# The Basic Facts About HYP (1950-1960)

A set A c N, relation *R* c N^{n} or (total) function *f :* N^{n} ^ N is *hyperarithmetical *if it is recursive in some *H _{a}*; HYP is the set of all hyperarithmetical sets, and

To express succinctly (and prove) the basic properties of HYP-sets, it is useful to think of them as “bundled” with their codes by the following general notion:

## Codings and Uniformities

A (surjective) *coding* of a set *X* is a pair *(C, n),* where *n : C X* is a surjection of the *codeset C* onto *X*, and we call any *c e C* a *code* (or name) of the object *n(c) e X*. If *C c* N, we say that *the coding is in* N. These are the only codings we will need for a while.

So (S), ||) is a coding of the constructive ordinals; (S), *a* ^ *H _{a}*) is a coding of the

*H*-sets; (S),

_{a}*a*^

*L*is a coding of Davis’

_{a})*L*-sets; and for a very elementary example, (N,

_{a}*e*^

*y*is a coding of the set of unary recursive partial functions. The coding of HYP we introduced by (5.23) is formally the pair

_{e})

In practice we will never be so formal, in fact we will sometimes use codings which are “specified by the context” without a formal definition of *C* and *n*.

Codings are useful for expressing succinctly *uniform properties* of *coded sets. *Their general theory is technically messy, not very interesting mathematically and certainly not worth putting here.^{[1]} ^{[2]} We will confine ourselves to these remarks and “detail” sufficiently many claims to make the ideas clear. For example:

Lemma 5.3.1 HYP *is uniformly closed under complements and relative recursion. In detail, there are recursive partial functions u (c) and v(c, e) such that:*

- (1)
*If A is*HYP*with code c, then u(c) l and is a*HYP-code*of*(N A). - (2)
*Ifc is a*HYP-code*of a set B and*A*B, then v(c, e) l and is a*HYP-code*of A.*

This is a simple lemma, as are the similar claims of uniform closure of the hyperarithmetical relations (with their natural coding) under all first-order operations on N. There is no use of effective effective grounded recursion in these proofs, we only need appeal to uniform properties of the jump operation like (5.15). The next result is also quite easy, but its proof requires effective grounded recursion and some auxiliary definitions on the constructive ordinals:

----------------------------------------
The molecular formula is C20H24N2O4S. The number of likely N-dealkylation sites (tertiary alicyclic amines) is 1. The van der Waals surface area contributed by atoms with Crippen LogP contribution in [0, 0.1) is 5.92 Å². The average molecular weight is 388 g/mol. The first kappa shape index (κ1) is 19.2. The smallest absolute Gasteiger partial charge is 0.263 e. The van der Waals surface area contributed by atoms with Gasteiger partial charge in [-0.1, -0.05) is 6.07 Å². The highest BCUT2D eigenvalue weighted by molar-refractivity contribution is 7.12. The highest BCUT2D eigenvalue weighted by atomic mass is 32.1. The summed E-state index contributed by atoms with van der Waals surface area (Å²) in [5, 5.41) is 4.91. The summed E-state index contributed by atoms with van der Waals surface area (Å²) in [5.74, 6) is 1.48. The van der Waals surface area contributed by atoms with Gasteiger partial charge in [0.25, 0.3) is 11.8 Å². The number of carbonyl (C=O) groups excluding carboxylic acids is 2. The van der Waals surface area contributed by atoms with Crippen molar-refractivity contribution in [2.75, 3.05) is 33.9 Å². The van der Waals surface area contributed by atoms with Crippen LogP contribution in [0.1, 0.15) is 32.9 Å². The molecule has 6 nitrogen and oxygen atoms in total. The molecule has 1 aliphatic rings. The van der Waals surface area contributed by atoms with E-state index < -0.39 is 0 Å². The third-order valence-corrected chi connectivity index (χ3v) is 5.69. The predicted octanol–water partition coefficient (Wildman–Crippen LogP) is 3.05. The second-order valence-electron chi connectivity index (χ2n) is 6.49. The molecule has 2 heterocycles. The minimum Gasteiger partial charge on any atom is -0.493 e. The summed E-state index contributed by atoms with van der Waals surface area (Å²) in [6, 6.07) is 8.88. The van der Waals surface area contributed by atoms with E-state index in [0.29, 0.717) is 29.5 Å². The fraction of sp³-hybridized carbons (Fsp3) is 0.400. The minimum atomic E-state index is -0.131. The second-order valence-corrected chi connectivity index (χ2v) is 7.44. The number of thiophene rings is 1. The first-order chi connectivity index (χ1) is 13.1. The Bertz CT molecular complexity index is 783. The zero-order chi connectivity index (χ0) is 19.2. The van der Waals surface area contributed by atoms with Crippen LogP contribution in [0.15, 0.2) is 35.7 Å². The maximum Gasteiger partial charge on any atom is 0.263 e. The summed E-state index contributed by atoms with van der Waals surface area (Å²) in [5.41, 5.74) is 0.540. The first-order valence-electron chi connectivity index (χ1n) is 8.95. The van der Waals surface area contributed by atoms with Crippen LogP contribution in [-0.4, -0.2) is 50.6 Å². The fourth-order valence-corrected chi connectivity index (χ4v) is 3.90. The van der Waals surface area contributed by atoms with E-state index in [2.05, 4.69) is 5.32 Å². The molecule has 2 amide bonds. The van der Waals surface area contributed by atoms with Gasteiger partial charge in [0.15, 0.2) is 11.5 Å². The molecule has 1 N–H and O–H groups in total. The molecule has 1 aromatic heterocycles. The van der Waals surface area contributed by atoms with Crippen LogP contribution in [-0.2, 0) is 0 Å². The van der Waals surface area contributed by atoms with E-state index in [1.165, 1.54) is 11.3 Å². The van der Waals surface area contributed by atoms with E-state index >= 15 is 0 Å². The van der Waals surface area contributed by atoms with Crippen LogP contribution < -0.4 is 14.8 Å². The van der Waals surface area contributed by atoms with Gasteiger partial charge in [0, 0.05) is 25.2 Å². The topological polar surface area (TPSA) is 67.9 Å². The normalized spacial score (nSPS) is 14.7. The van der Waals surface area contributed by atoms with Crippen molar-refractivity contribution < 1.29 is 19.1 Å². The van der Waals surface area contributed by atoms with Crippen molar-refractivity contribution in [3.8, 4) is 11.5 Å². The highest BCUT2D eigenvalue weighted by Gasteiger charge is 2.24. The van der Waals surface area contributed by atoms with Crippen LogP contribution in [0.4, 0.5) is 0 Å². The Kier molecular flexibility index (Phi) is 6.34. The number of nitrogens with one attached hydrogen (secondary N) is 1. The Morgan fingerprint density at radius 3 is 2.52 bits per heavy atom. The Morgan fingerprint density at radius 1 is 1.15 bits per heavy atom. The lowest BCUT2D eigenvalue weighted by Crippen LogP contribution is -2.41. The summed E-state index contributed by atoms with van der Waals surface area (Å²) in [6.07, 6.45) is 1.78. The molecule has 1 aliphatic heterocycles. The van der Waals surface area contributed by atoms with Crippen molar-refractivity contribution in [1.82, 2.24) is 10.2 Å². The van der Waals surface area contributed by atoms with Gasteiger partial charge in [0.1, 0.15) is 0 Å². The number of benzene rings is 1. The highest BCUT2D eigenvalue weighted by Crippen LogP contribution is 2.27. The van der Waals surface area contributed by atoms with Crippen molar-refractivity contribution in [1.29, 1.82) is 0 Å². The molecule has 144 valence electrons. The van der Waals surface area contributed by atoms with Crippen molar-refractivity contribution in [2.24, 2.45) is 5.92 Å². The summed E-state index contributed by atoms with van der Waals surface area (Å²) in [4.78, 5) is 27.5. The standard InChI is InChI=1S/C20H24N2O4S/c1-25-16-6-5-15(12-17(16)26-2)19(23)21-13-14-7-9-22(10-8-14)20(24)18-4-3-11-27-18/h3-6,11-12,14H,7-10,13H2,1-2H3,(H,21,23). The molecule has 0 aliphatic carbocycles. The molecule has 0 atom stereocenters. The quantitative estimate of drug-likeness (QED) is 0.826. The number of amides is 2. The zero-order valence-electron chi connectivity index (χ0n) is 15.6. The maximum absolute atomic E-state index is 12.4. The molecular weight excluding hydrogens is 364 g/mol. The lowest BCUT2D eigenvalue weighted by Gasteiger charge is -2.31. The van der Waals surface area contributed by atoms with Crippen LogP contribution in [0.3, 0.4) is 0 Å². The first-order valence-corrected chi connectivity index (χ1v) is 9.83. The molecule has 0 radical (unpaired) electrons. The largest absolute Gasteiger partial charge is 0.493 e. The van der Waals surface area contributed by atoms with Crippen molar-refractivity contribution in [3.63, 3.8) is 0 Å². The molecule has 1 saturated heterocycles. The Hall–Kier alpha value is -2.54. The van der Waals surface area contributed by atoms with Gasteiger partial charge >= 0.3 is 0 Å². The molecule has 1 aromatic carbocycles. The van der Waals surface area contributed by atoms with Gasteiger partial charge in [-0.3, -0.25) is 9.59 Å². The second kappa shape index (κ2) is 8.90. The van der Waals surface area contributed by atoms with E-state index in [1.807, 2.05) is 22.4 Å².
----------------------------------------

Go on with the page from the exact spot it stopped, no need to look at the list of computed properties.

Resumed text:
Lemma 5.3.2 HYP *is uniformly closed under recursive unions.*

*In detail, there is a recursive partial function u(e) such that if y _{e} is total and for each t, v_{e}(t) is a* HYP-code

*of a set A*c N,

_{t}*then u(e) l and is a*HYP-code

*of*Lb

*At.*

Coding invariance

Two codings (Ci*,n _{1}), (C_{2},n_{2})* in N of the same set

*X = n*= n

_{1}[C_{1}]_{2}[C

_{2}] are

*equivalent*if there are recursive partial functions

*u*such that

_{1}(a), u_{2}(b)

and similarly with 1 and 2 interchanged. It is clear that propositions like Lemmas 5.3.1 and 5.3.2 which hold uniformly for a certain coding also hold uniformly for every equivalent coding—and for some of them the proof might be easier.^{[3]} We exploit this idea by establishing an elegant characterization of HYP which produces a coding for it equivalent to the classical one in (5.23) but much simpler.

- [1] Cf. Moschovakis [36, 37] for a discussion (and many examples), and 7A.4 of Moschovakis [35]for a specific result which codifies many of the applications of effective grounded recursion inDescriptive Set Theory.
- [2] The interested reader may want to look at Moschovakis [36] where it was necessary to developthis generalized abstract nonsense in some detail.
- [3] For a classical example, consider the coding of recursive partial functions specified by the NormalForm Theorem in App 5. Its precise definition depends on the choice of computation model thatwe use, Turing machines, systems of recursive equations or whatever, but all these codings areequivalent and so uniform propositions about them are coding invariant. §4.3-§4.5 of Rogers [45]considers this situation in some detail and formulates stronger notions of equivalence than the onewe use.